Sad sack Boston janitor Lee (Casey Affleck) goes about his days unclogging toilets, shovelling snow and dealing with one annoying tenant after another.  It’s clear that Lee isn’t happy. He gets even less happy when he receives a call alerting him to his brothers’ (Kyle Chandler as Joe) death an hour and half away in the seaside, New England town of Manchester.  In and out of hospital for years with a heart condition, Joe’s death isn’t a surprise to Lee, what is a surprise is Joe’s will, announcing that Lee is now the legal guardian of Joe’s 16 year old son, Patrick (Lucas Hedges). (more…)

MOVIE REVIEW | Lion (2016)

In a nutshell, Bored & Dangerous says: “A moving, inspirational, feel good story, in none of the corny ways that those words would suggest.”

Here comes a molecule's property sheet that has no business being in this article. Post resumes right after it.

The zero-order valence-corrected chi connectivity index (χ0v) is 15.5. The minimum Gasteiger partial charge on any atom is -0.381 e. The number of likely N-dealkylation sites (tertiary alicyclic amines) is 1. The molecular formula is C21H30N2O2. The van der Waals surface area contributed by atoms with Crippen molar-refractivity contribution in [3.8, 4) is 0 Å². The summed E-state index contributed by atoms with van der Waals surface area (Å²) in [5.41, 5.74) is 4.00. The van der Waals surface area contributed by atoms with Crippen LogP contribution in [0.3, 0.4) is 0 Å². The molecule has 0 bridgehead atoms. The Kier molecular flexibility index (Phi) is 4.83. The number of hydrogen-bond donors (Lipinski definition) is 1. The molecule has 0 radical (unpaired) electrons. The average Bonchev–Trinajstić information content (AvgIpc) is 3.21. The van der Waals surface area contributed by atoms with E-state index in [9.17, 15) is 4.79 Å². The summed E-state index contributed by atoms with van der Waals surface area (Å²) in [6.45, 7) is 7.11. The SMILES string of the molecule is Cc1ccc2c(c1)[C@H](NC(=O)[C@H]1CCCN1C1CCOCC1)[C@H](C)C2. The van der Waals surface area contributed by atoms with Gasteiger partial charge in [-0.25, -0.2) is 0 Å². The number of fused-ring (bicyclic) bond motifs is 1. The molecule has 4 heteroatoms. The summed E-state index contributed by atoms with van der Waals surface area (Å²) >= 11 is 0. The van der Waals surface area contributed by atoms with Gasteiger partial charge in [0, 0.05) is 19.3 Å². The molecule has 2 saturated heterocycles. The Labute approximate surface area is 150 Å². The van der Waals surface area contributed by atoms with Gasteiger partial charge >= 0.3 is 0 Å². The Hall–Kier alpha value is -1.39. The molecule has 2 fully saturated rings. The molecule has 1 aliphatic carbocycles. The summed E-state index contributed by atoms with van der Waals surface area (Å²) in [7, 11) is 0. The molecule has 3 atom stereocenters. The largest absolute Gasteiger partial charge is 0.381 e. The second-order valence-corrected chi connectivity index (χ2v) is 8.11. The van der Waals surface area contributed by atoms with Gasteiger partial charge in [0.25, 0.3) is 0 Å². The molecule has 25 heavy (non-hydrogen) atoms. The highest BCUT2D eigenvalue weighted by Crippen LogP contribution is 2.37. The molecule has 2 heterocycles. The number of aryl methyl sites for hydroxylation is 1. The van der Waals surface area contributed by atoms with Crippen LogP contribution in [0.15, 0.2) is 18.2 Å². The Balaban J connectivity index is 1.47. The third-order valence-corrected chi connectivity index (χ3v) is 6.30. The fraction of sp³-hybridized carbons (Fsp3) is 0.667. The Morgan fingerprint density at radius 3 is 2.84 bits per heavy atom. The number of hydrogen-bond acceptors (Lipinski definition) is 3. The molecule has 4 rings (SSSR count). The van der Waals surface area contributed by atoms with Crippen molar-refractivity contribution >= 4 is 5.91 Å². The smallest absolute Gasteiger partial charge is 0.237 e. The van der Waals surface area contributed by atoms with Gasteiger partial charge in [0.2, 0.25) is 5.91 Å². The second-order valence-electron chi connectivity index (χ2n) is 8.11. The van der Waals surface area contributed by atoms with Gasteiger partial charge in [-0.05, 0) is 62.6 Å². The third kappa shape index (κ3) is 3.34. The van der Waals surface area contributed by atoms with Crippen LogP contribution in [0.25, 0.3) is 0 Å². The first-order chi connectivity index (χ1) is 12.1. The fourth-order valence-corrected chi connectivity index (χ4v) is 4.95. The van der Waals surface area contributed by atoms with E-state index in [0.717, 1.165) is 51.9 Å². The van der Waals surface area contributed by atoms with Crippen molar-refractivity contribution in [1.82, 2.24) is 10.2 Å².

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“It would take a lifetime to search all the station in India.”

It’s that time of year…  The Oscar nominations are out and prestige movies are everywhere.  That can be a good and a bad thing.  In the last few years we’ve had amazing, but none the less, “Oscar bait” prestige that I really enjoyed.  Movies like The Imitation Game, Spotlight and Foxcatcher.  But there’s also been plenty of really on the nose, pandering, bullshit faff that is just too impressed with itself.  Movies like 12 Years a Slave and Whiplash.  I find it hard to articulate why some of these movies feel like authentic artistry, while others come off as desperate and cloying.  Whatever it is, I feared I was in for one of those categories, and was so glad I got the other, with Lion.